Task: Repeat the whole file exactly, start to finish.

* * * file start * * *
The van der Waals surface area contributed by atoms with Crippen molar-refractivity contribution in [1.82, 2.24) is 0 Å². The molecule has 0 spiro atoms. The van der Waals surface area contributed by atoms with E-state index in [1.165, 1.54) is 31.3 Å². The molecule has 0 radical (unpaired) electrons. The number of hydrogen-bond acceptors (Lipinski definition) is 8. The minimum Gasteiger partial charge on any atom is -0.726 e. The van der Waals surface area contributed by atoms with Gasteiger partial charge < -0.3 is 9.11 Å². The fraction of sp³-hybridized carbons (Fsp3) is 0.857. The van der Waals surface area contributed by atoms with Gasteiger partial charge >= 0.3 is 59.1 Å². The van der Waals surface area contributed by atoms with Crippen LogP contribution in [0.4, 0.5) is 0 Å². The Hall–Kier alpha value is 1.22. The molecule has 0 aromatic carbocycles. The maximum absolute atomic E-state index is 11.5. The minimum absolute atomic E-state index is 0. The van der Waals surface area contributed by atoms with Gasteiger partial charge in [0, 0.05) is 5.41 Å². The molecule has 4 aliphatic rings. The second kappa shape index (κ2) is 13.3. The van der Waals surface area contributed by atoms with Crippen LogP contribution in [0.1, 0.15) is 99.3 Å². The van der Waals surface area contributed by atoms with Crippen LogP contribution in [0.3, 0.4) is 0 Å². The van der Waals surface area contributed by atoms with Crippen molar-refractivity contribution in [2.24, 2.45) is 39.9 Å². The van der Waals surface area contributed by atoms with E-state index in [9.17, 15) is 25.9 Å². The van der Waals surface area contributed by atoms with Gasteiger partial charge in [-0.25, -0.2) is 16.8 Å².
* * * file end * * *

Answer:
The van der Waals surface area contributed by atoms with Crippen molar-refractivity contribution in [1.82, 2.24) is 0 Å². The molecule has 0 spiro atoms. The van der Waals surface area contributed by atoms with E-state index in [1.165, 1.54) is 31.3 Å². The molecule has 0 radical (unpaired) electrons. The number of hydrogen-bond acceptors (Lipinski definition) is 8. The minimum Gasteiger partial charge on any atom is -0.726 e. The van der Waals surface area contributed by atoms with Gasteiger partial charge < -0.3 is 9.11 Å². The fraction of sp³-hybridized carbons (Fsp3) is 0.857. The van der Waals surface area contributed by atoms with Gasteiger partial charge >= 0.3 is 59.1 Å². The van der Waals surface area contributed by atoms with Crippen LogP contribution in [0.4, 0.5) is 0 Å². The Hall–Kier alpha value is 1.22. The molecule has 0 aromatic carbocycles. The maximum absolute atomic E-state index is 11.5. The minimum absolute atomic E-state index is 0. The van der Waals surface area contributed by atoms with Gasteiger partial charge in [0, 0.05) is 5.41 Å². The molecule has 4 aliphatic rings. The second kappa shape index (κ2) is 13.3. The van der Waals surface area contributed by atoms with Crippen LogP contribution in [0.1, 0.15) is 99.3 Å². The van der Waals surface area contributed by atoms with Crippen LogP contribution in [0.3, 0.4) is 0 Å². The van der Waals surface area contributed by atoms with Crippen molar-refractivity contribution in [2.24, 2.45) is 39.9 Å². The van der Waals surface area contributed by atoms with E-state index in [9.17, 15) is 25.9 Å². The van der Waals surface area contributed by atoms with Gasteiger partial charge in [-0.25, -0.2) is 16.8 Å².